Turns out Centos isn’t quite exactly equivalent to Redhat, as far as DKMS goes. Don’t ask me why, I am having a hard time figuring it out right now.
We are trying to not re-invent a wheel and use the Dell developed DKMS system. We want driver rebuilds to trigger on kernel updates when needed.
But … while it works correctly with a simple dkms.conf on Centos 5.5, the same thing doesn’t seem to work on RHEL 5.5. I don’t have a handle on it yet. So we are loading up a unit with RHEl 5.5, and I’m gonna debug this.
If it doesn’t look solvable, I’ll bite the bullet and finish building our version. I don’t want to do that … I’d rather dkms work and be made to work correctly here.
Fun for a Monday morning.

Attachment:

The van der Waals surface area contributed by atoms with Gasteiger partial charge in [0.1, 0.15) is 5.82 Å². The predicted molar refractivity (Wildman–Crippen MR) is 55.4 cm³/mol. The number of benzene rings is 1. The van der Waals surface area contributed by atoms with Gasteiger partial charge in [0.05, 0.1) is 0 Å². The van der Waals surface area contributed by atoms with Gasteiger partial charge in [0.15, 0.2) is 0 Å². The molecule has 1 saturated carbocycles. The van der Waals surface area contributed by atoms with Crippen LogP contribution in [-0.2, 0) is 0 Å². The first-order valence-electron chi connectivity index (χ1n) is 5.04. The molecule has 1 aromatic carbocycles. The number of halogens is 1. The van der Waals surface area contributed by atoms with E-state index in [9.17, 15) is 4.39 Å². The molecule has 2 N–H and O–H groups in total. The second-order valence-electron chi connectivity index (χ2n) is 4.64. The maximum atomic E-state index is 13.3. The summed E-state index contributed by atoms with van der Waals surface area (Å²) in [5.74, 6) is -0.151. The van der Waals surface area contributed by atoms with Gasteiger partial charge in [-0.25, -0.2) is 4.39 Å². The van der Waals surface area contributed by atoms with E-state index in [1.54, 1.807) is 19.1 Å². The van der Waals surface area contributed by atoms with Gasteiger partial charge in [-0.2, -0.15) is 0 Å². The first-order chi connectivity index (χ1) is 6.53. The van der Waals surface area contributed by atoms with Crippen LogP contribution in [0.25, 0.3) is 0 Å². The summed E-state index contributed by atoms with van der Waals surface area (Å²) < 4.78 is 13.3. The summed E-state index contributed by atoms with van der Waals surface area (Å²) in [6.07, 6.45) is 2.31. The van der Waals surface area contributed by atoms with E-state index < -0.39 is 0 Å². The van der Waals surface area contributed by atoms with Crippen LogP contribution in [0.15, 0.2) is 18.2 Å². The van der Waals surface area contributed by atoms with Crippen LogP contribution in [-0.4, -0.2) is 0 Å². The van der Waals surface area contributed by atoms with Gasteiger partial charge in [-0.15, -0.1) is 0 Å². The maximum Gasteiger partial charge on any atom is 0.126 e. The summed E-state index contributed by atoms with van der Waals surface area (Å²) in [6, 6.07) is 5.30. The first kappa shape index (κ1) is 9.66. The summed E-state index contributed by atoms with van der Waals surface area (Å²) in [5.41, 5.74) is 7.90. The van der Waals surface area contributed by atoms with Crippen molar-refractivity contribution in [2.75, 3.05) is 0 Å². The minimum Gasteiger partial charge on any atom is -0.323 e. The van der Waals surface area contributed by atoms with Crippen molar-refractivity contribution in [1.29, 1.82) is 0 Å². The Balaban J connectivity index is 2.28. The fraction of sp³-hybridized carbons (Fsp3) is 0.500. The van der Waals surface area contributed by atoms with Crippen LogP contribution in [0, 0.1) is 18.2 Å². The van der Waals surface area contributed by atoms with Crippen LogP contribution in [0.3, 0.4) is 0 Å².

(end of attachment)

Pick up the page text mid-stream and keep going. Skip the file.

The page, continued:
I should note that we have most of the infrastructure in place, all we need is a state vector to indicate whether or not something has been updated for a particular kernel. Easy enough to do with a nested set of key/value pairs. Our finishing scripts already do everything we need. DKMS is an attempt to reuse an existing system without adapting ours.
[update] Not able to get it to do what we need it to do. Ok. Will build our finishing script variant. Just need some basic stateful stuff and a semi-intelligent script to manage it. Ugh. Re-inventing wheels I didn’t want to re-invent.
Viewed 12769 times by 3074 viewers